We Can Stop The New Muse Song Before It’s Too Late
“Madness,” Muse’s first single off their forthcoming album, is almost guaranteed to be a smash. It’s not even bad, which puts it a good rank or two above Muse’s normal simplicity-masquerading-as-minimalism approach to the craft of songwriting; a loungeier, less anxious version of “Crazy,” “Madness” sounds like a Motown song played by one of the robot cover bands that will deck your average hotel bar fifty years from now. Which is to say it sounds like ninth-rate OK Computer, an album that comes off as more prophetic with each passing year.
None of that matters, though, because by December you will never remember what life was like before “Madness” spread. Contemporary pop culture obviously has a bad habit of overplaying songs—R.E.M. actually had to recover their reputation from the success of “Losing My Religion,” and we all remember the summer of “Black Hole Sun”—but things have gotten several degrees worse with the addition of a) the internet and its metastasizing effects, and b) the crutch of reference, in which everybody wants to show they’re relevant by alluding to the meme of the moment, and everybody must make wide-ranging cultural points by reading their thesis into the current cultural data. “Call Me Maybe” is a perfect example of the former, “Crazy” a perfect example of the latter.
This is not a “wah internet/music ain’t what it used to be” post, but there is something depressing about how predictable the arc of “Madness” is. It will be, for a few weeks, the song everybody turns up when it comes on; then it will be the song that makes your friend’s drunk girlfriend point to the speaker when it’s played at a bar, with a wistful look on her face like the song was written just for her; then its lyrics will start appearing on your Facebook wall via GIFs with cats; its chorus will be taken out of context and slapped over a photoshopped picture of Paul Ryan or Rush Limbaugh or Todd Akin looking crazy; then the mashups will start; eventually someone will splice together a video of Barack Obama singing it; we’ll probably get something similar involving Star Wars; round about that time, some overcast asshole (hello!) will write a takedown of it for Pitchfork or Vibe; your dorky officemate who wears billowy polo shirts will have it as his ringtone; your mom will be singing it; everybody will be complaining about how often it’s being played; someone will make a skit about how it’s used to torture terrorists. In six months, it will settle comfortably into karaoke machines and wedding DJ playlists the world over; and about one year from now, it will be in the second, more serious half of a preview for a romantic comedy, under that scene when one lead stares at the other out the back window of a car that’s pulling away.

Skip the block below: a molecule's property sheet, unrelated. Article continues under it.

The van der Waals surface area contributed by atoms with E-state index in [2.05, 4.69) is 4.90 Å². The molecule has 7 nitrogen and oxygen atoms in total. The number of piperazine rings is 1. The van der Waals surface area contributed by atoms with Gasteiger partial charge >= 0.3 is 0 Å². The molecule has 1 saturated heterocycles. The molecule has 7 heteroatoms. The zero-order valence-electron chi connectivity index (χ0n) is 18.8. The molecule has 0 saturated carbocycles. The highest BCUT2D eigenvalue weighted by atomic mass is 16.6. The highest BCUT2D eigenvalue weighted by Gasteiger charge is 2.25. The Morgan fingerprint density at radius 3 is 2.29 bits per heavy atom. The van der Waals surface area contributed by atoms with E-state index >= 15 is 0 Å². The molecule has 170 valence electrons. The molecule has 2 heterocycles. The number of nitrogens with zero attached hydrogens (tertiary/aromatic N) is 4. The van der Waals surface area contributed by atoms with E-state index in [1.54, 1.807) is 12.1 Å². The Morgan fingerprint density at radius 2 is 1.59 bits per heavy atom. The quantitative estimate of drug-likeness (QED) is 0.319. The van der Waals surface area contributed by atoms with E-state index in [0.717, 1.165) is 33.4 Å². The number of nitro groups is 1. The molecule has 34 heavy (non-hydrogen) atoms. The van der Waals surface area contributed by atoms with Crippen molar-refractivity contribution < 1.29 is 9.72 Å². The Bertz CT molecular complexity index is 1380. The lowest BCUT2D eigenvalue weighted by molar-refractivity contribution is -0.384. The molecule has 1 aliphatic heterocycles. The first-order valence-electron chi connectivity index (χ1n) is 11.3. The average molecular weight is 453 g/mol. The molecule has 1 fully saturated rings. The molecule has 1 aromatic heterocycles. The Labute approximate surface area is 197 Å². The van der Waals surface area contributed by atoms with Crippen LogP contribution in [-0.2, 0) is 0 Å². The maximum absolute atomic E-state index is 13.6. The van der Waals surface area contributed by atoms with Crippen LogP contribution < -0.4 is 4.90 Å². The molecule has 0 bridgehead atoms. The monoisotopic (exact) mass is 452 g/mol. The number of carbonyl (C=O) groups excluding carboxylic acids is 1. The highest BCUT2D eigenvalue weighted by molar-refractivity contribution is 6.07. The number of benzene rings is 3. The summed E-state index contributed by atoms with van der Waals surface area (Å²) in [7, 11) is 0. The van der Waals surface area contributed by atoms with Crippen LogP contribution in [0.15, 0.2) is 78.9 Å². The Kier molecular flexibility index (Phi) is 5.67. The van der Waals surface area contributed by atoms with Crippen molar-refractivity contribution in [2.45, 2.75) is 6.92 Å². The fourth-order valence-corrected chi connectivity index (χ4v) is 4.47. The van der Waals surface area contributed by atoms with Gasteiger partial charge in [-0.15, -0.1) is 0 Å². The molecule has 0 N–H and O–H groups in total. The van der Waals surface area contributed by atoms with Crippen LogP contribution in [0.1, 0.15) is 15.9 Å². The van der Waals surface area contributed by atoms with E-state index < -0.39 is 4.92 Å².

It should be pointed out somewhere in here that the internet’s promise of destroying monoculture doesn’t seem to quite be working out the way it was supposed to. Monoculture has changed somewhat in what it focuses on—I don’t think anybody ever really liked “Call Me Maybe,” in the way that everybody did like, say, “Billie Jean”*—but details aside, we’ve been as eager to use our new technologies to gather around single articles of culture as were when those technologies were MTV and cassettes. And a band like Muse—which views music less as an act of individual artistic expression than as the creation of cultural DMZ where anything challenging is prohibited, in exchange, of course, for money—can just as easily win the race to the Bland Central in 2012 as it could in 1982.
None of the above has to happen. Knowing how overexposed memes form allows us to spot them as constructs rather than organic growths of cultural data. So, when you hear “Madness” come on whatever device you use to listen to music, please, simply hit the next button; if enough people do so, we can shortcut what has been a depressingly quick ossification of cultural processes. Or, when it’s December, and you can’t stand hearing this song—or hearing it referenced—one more fucking time, don’t say I didn’t warn you.
* Yeah, you could poke holes in this argument. I’d say Hootie and the Blowfish, for instance, land somewhere between the two.